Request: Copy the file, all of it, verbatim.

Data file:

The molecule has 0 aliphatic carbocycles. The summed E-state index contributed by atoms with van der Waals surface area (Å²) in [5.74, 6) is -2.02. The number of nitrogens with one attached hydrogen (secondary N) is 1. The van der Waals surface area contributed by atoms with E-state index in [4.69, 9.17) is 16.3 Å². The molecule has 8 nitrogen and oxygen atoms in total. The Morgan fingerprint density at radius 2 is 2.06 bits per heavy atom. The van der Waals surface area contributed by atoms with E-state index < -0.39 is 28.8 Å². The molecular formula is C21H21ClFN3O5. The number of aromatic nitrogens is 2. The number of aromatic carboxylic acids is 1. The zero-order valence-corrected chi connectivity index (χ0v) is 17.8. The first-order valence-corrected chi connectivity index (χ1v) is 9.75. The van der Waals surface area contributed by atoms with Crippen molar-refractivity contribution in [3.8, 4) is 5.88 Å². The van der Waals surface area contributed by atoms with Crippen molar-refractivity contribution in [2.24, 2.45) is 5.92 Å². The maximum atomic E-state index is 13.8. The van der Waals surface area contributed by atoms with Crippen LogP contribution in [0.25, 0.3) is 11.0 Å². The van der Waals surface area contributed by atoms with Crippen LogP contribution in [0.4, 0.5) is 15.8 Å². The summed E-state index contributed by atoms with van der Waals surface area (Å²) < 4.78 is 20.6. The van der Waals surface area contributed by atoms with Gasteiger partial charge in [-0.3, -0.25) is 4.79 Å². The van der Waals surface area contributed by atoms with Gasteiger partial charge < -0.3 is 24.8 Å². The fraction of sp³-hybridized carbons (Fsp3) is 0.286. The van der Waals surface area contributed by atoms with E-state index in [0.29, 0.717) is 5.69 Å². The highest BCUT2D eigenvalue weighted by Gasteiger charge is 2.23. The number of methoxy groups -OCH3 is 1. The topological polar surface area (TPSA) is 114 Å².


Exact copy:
The molecule has 0 aliphatic carbocycles. The summed E-state index contributed by atoms with van der Waals surface area (Å²) in [5.74, 6) is -2.02. The number of nitrogens with one attached hydrogen (secondary N) is 1. The van der Waals surface area contributed by atoms with E-state index in [4.69, 9.17) is 16.3 Å². The molecule has 8 nitrogen and oxygen atoms in total. The Morgan fingerprint density at radius 2 is 2.06 bits per heavy atom. The van der Waals surface area contributed by atoms with E-state index < -0.39 is 28.8 Å². The molecular formula is C21H21ClFN3O5. The number of aromatic nitrogens is 2. The number of aromatic carboxylic acids is 1. The zero-order valence-corrected chi connectivity index (χ0v) is 17.8. The first-order valence-corrected chi connectivity index (χ1v) is 9.75. The van der Waals surface area contributed by atoms with Crippen molar-refractivity contribution in [3.8, 4) is 5.88 Å². The van der Waals surface area contributed by atoms with Crippen molar-refractivity contribution in [2.24, 2.45) is 5.92 Å². The maximum atomic E-state index is 13.8. The van der Waals surface area contributed by atoms with Crippen LogP contribution in [0.25, 0.3) is 11.0 Å². The van der Waals surface area contributed by atoms with Crippen LogP contribution in [0.4, 0.5) is 15.8 Å². The summed E-state index contributed by atoms with van der Waals surface area (Å²) < 4.78 is 20.6. The van der Waals surface area contributed by atoms with Gasteiger partial charge in [-0.3, -0.25) is 4.79 Å². The van der Waals surface area contributed by atoms with Gasteiger partial charge < -0.3 is 24.8 Å². The fraction of sp³-hybridized carbons (Fsp3) is 0.286. The van der Waals surface area contributed by atoms with E-state index in [0.29, 0.717) is 5.69 Å². The highest BCUT2D eigenvalue weighted by Gasteiger charge is 2.23. The number of methoxy groups -OCH3 is 1. The topological polar surface area (TPSA) is 114 Å².